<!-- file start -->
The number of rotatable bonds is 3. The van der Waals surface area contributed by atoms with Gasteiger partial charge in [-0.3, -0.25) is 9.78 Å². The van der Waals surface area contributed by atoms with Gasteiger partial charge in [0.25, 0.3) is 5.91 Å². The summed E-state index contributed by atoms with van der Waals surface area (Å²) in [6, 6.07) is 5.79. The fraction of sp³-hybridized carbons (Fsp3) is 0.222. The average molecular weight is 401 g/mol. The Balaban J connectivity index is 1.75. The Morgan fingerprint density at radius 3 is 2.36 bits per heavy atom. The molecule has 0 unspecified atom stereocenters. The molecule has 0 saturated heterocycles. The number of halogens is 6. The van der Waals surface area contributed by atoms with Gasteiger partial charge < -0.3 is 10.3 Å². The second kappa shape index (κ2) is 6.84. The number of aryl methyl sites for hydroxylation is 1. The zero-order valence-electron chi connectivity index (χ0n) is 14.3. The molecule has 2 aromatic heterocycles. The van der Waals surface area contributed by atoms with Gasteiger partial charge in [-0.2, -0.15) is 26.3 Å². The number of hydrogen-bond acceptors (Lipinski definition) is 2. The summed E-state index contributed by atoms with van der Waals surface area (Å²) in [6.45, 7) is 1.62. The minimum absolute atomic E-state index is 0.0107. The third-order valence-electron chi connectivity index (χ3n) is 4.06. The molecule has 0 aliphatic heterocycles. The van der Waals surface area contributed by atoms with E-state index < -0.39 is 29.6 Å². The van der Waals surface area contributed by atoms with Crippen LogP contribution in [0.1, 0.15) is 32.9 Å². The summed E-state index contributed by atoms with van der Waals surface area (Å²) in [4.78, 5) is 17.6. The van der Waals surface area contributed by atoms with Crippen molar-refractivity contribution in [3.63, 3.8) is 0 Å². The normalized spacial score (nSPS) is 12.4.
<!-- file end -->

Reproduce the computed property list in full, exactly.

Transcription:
The number of rotatable bonds is 3. The van der Waals surface area contributed by atoms with Gasteiger partial charge in [-0.3, -0.25) is 9.78 Å². The van der Waals surface area contributed by atoms with Gasteiger partial charge in [0.25, 0.3) is 5.91 Å². The summed E-state index contributed by atoms with van der Waals surface area (Å²) in [6, 6.07) is 5.79. The fraction of sp³-hybridized carbons (Fsp3) is 0.222. The average molecular weight is 401 g/mol. The Balaban J connectivity index is 1.75. The Morgan fingerprint density at radius 3 is 2.36 bits per heavy atom. The molecule has 0 unspecified atom stereocenters. The molecule has 0 saturated heterocycles. The number of halogens is 6. The van der Waals surface area contributed by atoms with Gasteiger partial charge < -0.3 is 10.3 Å². The second kappa shape index (κ2) is 6.84. The number of aryl methyl sites for hydroxylation is 1. The zero-order valence-electron chi connectivity index (χ0n) is 14.3. The molecule has 2 aromatic heterocycles. The van der Waals surface area contributed by atoms with Gasteiger partial charge in [-0.2, -0.15) is 26.3 Å². The number of hydrogen-bond acceptors (Lipinski definition) is 2. The summed E-state index contributed by atoms with van der Waals surface area (Å²) in [6.45, 7) is 1.62. The minimum absolute atomic E-state index is 0.0107. The third-order valence-electron chi connectivity index (χ3n) is 4.06. The molecule has 0 aliphatic heterocycles. The van der Waals surface area contributed by atoms with E-state index < -0.39 is 29.6 Å². The van der Waals surface area contributed by atoms with Crippen LogP contribution in [0.1, 0.15) is 32.9 Å². The summed E-state index contributed by atoms with van der Waals surface area (Å²) in [4.78, 5) is 17.6. The van der Waals surface area contributed by atoms with Crippen molar-refractivity contribution in [3.63, 3.8) is 0 Å². The normalized spacial score (nSPS) is 12.4.